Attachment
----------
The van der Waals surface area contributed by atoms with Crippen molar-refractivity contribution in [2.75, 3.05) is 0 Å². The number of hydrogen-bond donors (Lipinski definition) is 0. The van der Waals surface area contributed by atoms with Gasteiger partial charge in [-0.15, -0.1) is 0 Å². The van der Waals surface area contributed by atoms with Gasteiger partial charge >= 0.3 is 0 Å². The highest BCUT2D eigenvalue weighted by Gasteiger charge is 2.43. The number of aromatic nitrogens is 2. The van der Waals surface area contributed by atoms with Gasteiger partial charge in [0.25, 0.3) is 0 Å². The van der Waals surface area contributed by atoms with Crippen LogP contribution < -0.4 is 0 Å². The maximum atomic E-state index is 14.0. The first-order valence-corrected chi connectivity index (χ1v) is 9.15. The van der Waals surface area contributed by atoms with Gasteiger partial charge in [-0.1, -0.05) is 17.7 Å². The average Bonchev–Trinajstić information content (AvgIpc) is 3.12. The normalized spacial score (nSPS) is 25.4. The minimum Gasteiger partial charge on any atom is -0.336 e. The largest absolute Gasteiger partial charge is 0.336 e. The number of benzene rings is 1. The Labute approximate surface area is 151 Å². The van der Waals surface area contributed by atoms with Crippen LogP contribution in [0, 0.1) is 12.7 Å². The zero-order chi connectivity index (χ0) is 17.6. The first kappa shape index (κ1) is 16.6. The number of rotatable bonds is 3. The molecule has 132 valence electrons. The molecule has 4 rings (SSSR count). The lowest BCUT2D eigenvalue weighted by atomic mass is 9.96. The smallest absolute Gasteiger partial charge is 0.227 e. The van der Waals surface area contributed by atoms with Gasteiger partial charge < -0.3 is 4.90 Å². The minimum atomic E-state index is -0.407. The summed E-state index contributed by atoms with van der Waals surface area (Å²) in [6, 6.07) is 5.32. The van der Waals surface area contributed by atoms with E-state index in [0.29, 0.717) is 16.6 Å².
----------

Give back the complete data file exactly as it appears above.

The van der Waals surface area contributed by atoms with Crippen molar-refractivity contribution in [2.75, 3.05) is 0 Å². The number of hydrogen-bond donors (Lipinski definition) is 0. The van der Waals surface area contributed by atoms with Gasteiger partial charge in [-0.15, -0.1) is 0 Å². The van der Waals surface area contributed by atoms with Gasteiger partial charge >= 0.3 is 0 Å². The highest BCUT2D eigenvalue weighted by Gasteiger charge is 2.43. The number of aromatic nitrogens is 2. The van der Waals surface area contributed by atoms with Gasteiger partial charge in [0.25, 0.3) is 0 Å². The van der Waals surface area contributed by atoms with Crippen LogP contribution < -0.4 is 0 Å². The maximum atomic E-state index is 14.0. The first-order valence-corrected chi connectivity index (χ1v) is 9.15. The van der Waals surface area contributed by atoms with Gasteiger partial charge in [-0.1, -0.05) is 17.7 Å². The average Bonchev–Trinajstić information content (AvgIpc) is 3.12. The normalized spacial score (nSPS) is 25.4. The minimum Gasteiger partial charge on any atom is -0.336 e. The largest absolute Gasteiger partial charge is 0.336 e. The number of benzene rings is 1. The Labute approximate surface area is 151 Å². The van der Waals surface area contributed by atoms with Crippen LogP contribution in [0, 0.1) is 12.7 Å². The zero-order chi connectivity index (χ0) is 17.6. The first kappa shape index (κ1) is 16.6. The number of rotatable bonds is 3. The molecule has 132 valence electrons. The molecule has 4 rings (SSSR count). The lowest BCUT2D eigenvalue weighted by atomic mass is 9.96. The smallest absolute Gasteiger partial charge is 0.227 e. The van der Waals surface area contributed by atoms with Gasteiger partial charge < -0.3 is 4.90 Å². The minimum atomic E-state index is -0.407. The summed E-state index contributed by atoms with van der Waals surface area (Å²) in [6, 6.07) is 5.32. The van der Waals surface area contributed by atoms with E-state index in [0.29, 0.717) is 16.6 Å².